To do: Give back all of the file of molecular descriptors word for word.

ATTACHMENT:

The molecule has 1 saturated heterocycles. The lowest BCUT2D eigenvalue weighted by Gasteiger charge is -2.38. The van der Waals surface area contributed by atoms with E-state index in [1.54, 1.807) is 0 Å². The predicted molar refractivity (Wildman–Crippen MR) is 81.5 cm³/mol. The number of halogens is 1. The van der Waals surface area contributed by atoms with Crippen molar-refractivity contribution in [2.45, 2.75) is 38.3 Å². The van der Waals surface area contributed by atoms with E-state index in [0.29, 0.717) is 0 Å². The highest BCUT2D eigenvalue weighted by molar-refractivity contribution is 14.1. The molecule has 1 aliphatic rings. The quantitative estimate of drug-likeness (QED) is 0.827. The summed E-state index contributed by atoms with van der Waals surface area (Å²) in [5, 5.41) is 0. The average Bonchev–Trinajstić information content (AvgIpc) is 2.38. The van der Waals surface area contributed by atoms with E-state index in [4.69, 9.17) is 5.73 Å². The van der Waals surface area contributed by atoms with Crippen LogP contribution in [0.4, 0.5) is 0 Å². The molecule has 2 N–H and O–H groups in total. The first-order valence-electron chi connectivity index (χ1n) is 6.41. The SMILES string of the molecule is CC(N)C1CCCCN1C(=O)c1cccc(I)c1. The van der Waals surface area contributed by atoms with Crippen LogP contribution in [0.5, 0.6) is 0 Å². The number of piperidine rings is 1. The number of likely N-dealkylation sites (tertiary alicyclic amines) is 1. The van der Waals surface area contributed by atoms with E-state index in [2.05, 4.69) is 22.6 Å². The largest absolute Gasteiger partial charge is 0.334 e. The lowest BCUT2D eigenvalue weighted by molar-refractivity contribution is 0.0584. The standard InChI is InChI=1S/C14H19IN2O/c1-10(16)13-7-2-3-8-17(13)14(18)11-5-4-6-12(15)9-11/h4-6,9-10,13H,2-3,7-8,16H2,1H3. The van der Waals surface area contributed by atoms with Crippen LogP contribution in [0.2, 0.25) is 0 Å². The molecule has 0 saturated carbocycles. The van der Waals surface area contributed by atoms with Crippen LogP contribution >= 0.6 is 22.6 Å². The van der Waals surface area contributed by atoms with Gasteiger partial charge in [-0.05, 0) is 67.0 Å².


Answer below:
The molecule has 1 saturated heterocycles. The lowest BCUT2D eigenvalue weighted by Gasteiger charge is -2.38. The van der Waals surface area contributed by atoms with E-state index in [1.54, 1.807) is 0 Å². The predicted molar refractivity (Wildman–Crippen MR) is 81.5 cm³/mol. The number of halogens is 1. The van der Waals surface area contributed by atoms with Crippen molar-refractivity contribution in [2.45, 2.75) is 38.3 Å². The van der Waals surface area contributed by atoms with E-state index in [0.29, 0.717) is 0 Å². The highest BCUT2D eigenvalue weighted by molar-refractivity contribution is 14.1. The molecule has 1 aliphatic rings. The quantitative estimate of drug-likeness (QED) is 0.827. The summed E-state index contributed by atoms with van der Waals surface area (Å²) in [5, 5.41) is 0. The average Bonchev–Trinajstić information content (AvgIpc) is 2.38. The van der Waals surface area contributed by atoms with E-state index in [4.69, 9.17) is 5.73 Å². The van der Waals surface area contributed by atoms with Crippen LogP contribution in [0.4, 0.5) is 0 Å². The molecule has 2 N–H and O–H groups in total. The first-order valence-electron chi connectivity index (χ1n) is 6.41. The SMILES string of the molecule is CC(N)C1CCCCN1C(=O)c1cccc(I)c1. The van der Waals surface area contributed by atoms with Crippen LogP contribution in [0.5, 0.6) is 0 Å². The number of piperidine rings is 1. The number of likely N-dealkylation sites (tertiary alicyclic amines) is 1. The van der Waals surface area contributed by atoms with E-state index in [2.05, 4.69) is 22.6 Å². The largest absolute Gasteiger partial charge is 0.334 e. The lowest BCUT2D eigenvalue weighted by molar-refractivity contribution is 0.0584. The standard InChI is InChI=1S/C14H19IN2O/c1-10(16)13-7-2-3-8-17(13)14(18)11-5-4-6-12(15)9-11/h4-6,9-10,13H,2-3,7-8,16H2,1H3. The van der Waals surface area contributed by atoms with Crippen LogP contribution in [0.2, 0.25) is 0 Å². The molecule has 0 saturated carbocycles. The van der Waals surface area contributed by atoms with Crippen LogP contribution >= 0.6 is 22.6 Å². The van der Waals surface area contributed by atoms with Gasteiger partial charge in [-0.05, 0) is 67.0 Å².